Presentation on theme: "Genes and Evolution. What is a Population? Populations Evolve. Populations are groups of interbreeding individuals that live in the same place at the."— Presentation transcript:
What is a Population? Populations Evolve. Populations are groups of interbreeding individuals that live in the same place at the same time Individuals in a population compete for resources with each other.
Genes and Evolution Gene pool: the total collection of genes in a population at any one time Genetic variation: the differences genetically between individuals in a population Genotypic Frequencies: the frequency of genotypes (BB, Bb, bb) in the population which usually determines genetic variation Allelic Frequencies: the frequency of alleles (B or b) in the population which usually determines genetic variation
migration Introducing or removing genes from a population How do allelic frequencies change? mutation gene flow natural selection genetic drift non-random mating
Founder Effect When small populations move to new areas, the new populations will contain genes similar to the “founders”
differences in survival or reproduction leads to adaptation differences in“fitness” How does genetic structure change? mutation gene flow natural selection genetic drift non-random mating
How Does Natural Selection Work? Populations produce more offspring than the environment can support Some offspring have genetic qualities that makes survival easier. The unequal ability of individuals to survive and reproduce leads to the gradual change in a population over many generations
Survival of the Fittest Biological fitness is measured by the ability to reproduce –Cockroach (40 offspring/month) –Manatee (1 baby/ two years)
Types of Adaptations Protective Coloring –Camouflage –Mimicry –Aposematic Coloration Structural Adaptations –Structures that attract mates –Structures that help meet needs Behavioral Adaptations –Living in groups –Courtship Dance –Song Birds
Antibiotic Resistance: An Example of Natural selection Resistance to antibacterial soap Generation 1: 100% not resistant 0 resistant
Natural selection Generation 1: 100% not resistant 0% resistant Resistance to antibacterial soap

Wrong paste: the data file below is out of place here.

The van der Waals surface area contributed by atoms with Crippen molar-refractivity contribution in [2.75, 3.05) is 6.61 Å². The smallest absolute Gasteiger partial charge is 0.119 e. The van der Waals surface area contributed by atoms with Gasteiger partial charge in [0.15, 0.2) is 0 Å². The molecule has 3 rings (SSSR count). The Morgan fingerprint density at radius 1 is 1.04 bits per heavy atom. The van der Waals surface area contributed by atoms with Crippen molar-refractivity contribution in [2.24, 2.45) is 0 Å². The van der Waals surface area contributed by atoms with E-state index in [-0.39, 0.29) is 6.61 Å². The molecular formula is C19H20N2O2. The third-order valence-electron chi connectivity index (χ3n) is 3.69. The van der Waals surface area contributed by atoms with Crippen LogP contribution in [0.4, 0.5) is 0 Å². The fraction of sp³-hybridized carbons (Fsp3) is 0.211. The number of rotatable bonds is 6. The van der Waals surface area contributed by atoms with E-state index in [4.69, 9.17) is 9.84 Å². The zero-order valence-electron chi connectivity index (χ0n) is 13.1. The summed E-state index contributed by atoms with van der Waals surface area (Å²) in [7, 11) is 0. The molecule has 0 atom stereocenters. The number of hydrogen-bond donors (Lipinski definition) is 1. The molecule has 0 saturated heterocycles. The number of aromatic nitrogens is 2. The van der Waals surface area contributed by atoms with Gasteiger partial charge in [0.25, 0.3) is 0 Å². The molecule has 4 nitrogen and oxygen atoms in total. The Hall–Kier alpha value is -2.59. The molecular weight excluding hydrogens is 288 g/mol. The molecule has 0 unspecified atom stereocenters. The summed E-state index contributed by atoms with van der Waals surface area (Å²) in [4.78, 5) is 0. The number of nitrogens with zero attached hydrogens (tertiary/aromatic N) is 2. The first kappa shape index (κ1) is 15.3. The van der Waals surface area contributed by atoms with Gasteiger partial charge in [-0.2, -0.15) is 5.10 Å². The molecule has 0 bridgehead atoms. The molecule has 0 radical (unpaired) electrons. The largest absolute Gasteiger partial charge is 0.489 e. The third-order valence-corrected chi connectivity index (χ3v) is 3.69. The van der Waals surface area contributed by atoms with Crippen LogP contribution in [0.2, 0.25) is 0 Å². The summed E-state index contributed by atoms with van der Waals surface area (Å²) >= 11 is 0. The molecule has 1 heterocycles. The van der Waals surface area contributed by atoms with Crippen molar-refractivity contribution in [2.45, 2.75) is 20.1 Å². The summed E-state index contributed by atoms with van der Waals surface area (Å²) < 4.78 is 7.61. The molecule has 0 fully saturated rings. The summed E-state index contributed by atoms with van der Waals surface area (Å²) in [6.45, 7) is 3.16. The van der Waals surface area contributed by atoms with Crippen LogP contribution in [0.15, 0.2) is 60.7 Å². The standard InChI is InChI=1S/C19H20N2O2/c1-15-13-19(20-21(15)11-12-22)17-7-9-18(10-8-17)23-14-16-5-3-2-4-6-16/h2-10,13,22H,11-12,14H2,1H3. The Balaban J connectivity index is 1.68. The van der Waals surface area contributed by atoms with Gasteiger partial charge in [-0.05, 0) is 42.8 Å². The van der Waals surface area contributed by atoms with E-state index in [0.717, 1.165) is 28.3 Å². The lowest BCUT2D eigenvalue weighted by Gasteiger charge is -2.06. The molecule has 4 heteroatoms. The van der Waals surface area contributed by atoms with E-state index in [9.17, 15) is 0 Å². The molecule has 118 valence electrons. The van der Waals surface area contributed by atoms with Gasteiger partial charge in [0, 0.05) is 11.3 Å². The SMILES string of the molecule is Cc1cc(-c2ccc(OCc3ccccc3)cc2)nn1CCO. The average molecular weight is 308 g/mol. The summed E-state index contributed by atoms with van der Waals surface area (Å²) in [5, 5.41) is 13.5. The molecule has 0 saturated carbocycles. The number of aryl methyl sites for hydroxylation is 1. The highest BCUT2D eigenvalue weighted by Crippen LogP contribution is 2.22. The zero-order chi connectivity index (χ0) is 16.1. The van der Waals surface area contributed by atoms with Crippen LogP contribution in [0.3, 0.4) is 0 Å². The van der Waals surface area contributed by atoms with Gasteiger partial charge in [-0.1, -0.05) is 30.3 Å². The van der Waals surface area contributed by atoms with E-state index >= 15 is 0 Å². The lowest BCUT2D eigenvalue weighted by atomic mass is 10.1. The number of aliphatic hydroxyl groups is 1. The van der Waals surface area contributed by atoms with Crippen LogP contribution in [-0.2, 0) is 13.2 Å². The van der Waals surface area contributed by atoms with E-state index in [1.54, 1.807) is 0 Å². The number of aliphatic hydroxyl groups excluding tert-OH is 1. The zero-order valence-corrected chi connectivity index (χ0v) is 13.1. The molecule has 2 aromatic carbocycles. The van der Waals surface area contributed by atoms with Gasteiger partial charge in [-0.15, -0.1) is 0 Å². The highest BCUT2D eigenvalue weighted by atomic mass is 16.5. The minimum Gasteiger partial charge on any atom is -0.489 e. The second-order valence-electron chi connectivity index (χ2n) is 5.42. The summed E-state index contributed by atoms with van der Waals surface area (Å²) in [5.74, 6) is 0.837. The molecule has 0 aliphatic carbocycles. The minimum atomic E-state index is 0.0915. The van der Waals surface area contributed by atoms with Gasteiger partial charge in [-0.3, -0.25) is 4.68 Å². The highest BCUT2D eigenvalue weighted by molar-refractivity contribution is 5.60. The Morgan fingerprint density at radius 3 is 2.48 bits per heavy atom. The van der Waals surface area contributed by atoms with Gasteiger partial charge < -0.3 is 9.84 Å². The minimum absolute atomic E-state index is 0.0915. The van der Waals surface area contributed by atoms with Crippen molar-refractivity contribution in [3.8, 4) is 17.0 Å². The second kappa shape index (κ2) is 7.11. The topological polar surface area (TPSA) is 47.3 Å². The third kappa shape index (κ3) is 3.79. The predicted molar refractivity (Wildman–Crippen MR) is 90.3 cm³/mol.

Natural selection Resistance to antibacterial soap mutation! Generation 1: 100% not resistant 0% resistant Generation 2: 96%not resistant 4% resistant This mutation is not a miracle gene. It codes for a protein that allows the bacteria to survive in the presence of the antibiotics.
Natural selection Resistance to antibacterial soap Generation 1: 100% not resistant 0% resistant Generation 2: 96% not resistant 4% resistant Generation 3: 76% not resistant 24% resistant
Natural selection Resistance to antibacterial soap Generation 1: 100% not resistant 0% resistant Generation 2: 96% not resistant 4% resistant Generation 3: 76% not resistant 24% resistant Generation 4: 12% not resistant 88% resistant
Selection on sickle-cell allele aa – abnormal ß hemoglobin sickle-cell anemia very low fitness intermed. fitness high fitness Selection favors heterozygotes (Aa). Both alleles maintained in population Aa – both ß hemoglobins resistant to malaria AA – normal ß hemoglobin vulnerable to malaria
genetic change by chance alone How does genetic structure change? mutation gene flow natural selection genetic drift non-random mating
Genetic drift 8 RR 8 rr Before: After: 2 RR 6 rr 50% R 50% r 25% R 75% r
The random population that survives a genetic drift event repopulates with a different frequency of genes.
mutation gene flow natural selection genetic drift non-random mating non-random allele combinations mating combines alleles into genotypes How does genetic structure change?
Non-Random Mating In nature, no species truly mates randomly. There is always a preference-usually with a mate that has similar genes. Selfish gene - a concept that individuals care more for others with similar genes. `
Artificial Selection Human-guided selection of traits –Dog Breeds –Crops Miniature horses were developed from multiple sources. Many different pony breeds were bred for small size, including the Shetland pony and the Dartmoor pony.